I used to believe that procrastinating is bad as everyone says.
But now I think it is not, being a procrastinator myself. We evolved to do things better, including things like doing homework and other things that we decide to do it tomorrow. So I think evolution made us procrastinators. Here is a kind of characteristics of things we procrastinate: things we don't have to finish right now; things we don't want to do because of it's boring nature or other factors.
Even looking at this crappy characterization, we can make out the merits of procrastinating. First, it allows the most urgent matters to be done. Since things we procrastinate are things we don't have to get done right away, it allows our time to be spent on things we have to get it done.
Second and much better reason is that procrastinating allows us to get things done more efficiently. If you do an English essay that is due next week, you are much more likely to be unfocused. It is not a very good use of the time. But if you are finishing you essay midnight before the essay is due, you are probably gonna be working your butt off. This is extremely efficient use of the time. Much more so than doing it a week before.
Of course there are downfalls of procrastination. You can get too lazy as to not do the things at all. But I think, for the most part, procrastinating gets things done more efficiently and allows us to make good use of our time as well as help us do things we don't want later.
Procrastinating is good if you get things done eventually. I guess.
Let's say that there is no higher being. There is no god or creator. Life came to exist just by a series of chemical reactions and other processes.
If you think that way, then we can discover the meaning of life: there is none.
That is what we fear and why we still cling to religions that tell us a different story. They try to convince us that we are special and we are here to be good and to go to heaven.
Well, we are designed to fear meaninglessness of life. Evolution made us that way. We are highly evolved beings. So are mammals, amphibians, birds, and even bugs. They all fear or try to avoid death. Because death is a threat to a species.
All species that did not care about the survival of the species died out because they did not worry about their own survival. Since humans are one of the most highly evolved organisms, we are highly selected for survival. We are one of the best species at survival. Since feeling that life is meaningless is a threat to survival, we naturally refrain from such beliefs.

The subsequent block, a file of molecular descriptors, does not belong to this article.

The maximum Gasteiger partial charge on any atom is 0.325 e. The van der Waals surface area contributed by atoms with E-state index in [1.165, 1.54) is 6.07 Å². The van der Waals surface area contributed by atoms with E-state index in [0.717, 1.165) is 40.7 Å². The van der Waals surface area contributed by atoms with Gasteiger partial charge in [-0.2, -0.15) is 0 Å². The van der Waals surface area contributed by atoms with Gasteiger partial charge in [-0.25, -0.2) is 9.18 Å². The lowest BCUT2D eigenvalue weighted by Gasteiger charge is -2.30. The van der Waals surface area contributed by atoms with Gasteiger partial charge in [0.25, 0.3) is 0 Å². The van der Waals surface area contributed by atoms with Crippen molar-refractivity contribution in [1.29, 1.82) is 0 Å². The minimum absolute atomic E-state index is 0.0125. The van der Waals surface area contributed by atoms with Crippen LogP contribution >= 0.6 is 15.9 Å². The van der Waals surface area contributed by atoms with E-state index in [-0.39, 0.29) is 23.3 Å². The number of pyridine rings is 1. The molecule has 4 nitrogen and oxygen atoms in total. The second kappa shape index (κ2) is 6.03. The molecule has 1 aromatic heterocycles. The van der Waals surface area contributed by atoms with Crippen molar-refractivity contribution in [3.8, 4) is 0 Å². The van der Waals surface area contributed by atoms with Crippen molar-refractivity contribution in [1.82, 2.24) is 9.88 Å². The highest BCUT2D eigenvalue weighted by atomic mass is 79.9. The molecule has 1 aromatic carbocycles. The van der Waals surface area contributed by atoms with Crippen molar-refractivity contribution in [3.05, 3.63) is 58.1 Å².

However, natural selection and other evolutionary processes made us intelligent--intelligent enough to think logically without emotion and gut feelings. This enabled us to discover objective truth about the meaning of life: life is fundamentally meaningless.
That life is meaningless is hard to believe, because all of evolutionary processes have been working against that. But the same intelligence that enabled us to survive also enabled us to understand that life is meaningless (for some people) at least.
Well, it is sort of an irony. I understand the persistence of religion. I would like to believe that I can enjoy eternal happiness in heaven. But logic of my brain and my belief in reason deny me such pleasure. I think if life is meaningless, then there is no point on living it. Well, that is true. But everything ends eventually. The universe itself will die some day. Even if humans survive even the death of the universe, we cannot survive the infinity of time. We will all die eventually. Well, I don't want to accept that. But that's the truth.
The point is that we don't necessarily have to kill ourselves because life is meaningless. I don't understand going suicidal because you just realized you have to die. Why not make a meaning out of the meaningless? If we think that it's meaningful, then it is meaningful to us. But I don't want people losing their choices just because of certain religions.
Religion is a method of remedying the blow done by the meaninglessness. But I don't think the meaninglessness is too great. Religion still keeps us relieved but I don't think that should limit ourselves or hamper our happiness. Religion shouldn't be as strong as it is right now. It's time to stop clinging to religions indiscriminately. It's time to make a choice. If we think choice is important, then it is.
I acknowledge that writing this, this very act of writing is meaningless. But, well, I'm still a person and I believe happiness of all people is important. So I write this. I found a meaning in this and there exists meaning because I said it is meaningful.
I hope you see the world as meaningful.
Jin Woo Won
An undergrad at Columbia University, studying Computer Science and in particular artificial intelligence.